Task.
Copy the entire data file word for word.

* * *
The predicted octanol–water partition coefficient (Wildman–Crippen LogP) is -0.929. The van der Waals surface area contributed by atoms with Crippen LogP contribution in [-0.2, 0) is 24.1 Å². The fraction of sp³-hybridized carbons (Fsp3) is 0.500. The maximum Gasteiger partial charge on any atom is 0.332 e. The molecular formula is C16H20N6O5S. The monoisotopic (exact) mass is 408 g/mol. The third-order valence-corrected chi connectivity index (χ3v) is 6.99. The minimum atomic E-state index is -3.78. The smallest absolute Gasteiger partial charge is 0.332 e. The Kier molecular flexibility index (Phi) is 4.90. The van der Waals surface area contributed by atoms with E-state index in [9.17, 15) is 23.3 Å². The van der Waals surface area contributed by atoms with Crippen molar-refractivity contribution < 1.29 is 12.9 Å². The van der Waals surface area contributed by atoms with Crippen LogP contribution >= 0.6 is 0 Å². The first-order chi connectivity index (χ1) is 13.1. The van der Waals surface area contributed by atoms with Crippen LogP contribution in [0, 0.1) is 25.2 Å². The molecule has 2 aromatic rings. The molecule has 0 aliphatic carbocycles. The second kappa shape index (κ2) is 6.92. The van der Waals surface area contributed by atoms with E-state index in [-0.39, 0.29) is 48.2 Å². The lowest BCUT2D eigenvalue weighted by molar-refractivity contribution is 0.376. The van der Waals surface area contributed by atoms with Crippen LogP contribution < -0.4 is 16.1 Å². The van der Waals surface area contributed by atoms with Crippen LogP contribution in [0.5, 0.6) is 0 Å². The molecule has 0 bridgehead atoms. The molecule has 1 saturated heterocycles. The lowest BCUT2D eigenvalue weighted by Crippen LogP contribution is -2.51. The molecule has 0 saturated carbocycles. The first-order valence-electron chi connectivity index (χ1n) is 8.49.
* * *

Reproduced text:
The predicted octanol–water partition coefficient (Wildman–Crippen LogP) is -0.929. The van der Waals surface area contributed by atoms with Crippen LogP contribution in [-0.2, 0) is 24.1 Å². The fraction of sp³-hybridized carbons (Fsp3) is 0.500. The maximum Gasteiger partial charge on any atom is 0.332 e. The molecular formula is C16H20N6O5S. The monoisotopic (exact) mass is 408 g/mol. The third-order valence-corrected chi connectivity index (χ3v) is 6.99. The minimum atomic E-state index is -3.78. The smallest absolute Gasteiger partial charge is 0.332 e. The Kier molecular flexibility index (Phi) is 4.90. The van der Waals surface area contributed by atoms with E-state index in [9.17, 15) is 23.3 Å². The van der Waals surface area contributed by atoms with Crippen molar-refractivity contribution < 1.29 is 12.9 Å². The van der Waals surface area contributed by atoms with Crippen LogP contribution >= 0.6 is 0 Å². The first-order chi connectivity index (χ1) is 13.1. The van der Waals surface area contributed by atoms with Crippen LogP contribution in [0, 0.1) is 25.2 Å². The molecule has 2 aromatic rings. The molecule has 0 aliphatic carbocycles. The second kappa shape index (κ2) is 6.92. The van der Waals surface area contributed by atoms with E-state index in [-0.39, 0.29) is 48.2 Å². The lowest BCUT2D eigenvalue weighted by molar-refractivity contribution is 0.376. The van der Waals surface area contributed by atoms with Crippen LogP contribution < -0.4 is 16.1 Å². The van der Waals surface area contributed by atoms with Crippen LogP contribution in [0.5, 0.6) is 0 Å². The molecule has 0 bridgehead atoms. The molecule has 1 saturated heterocycles. The lowest BCUT2D eigenvalue weighted by Crippen LogP contribution is -2.51. The molecule has 0 saturated carbocycles. The first-order valence-electron chi connectivity index (χ1n) is 8.49.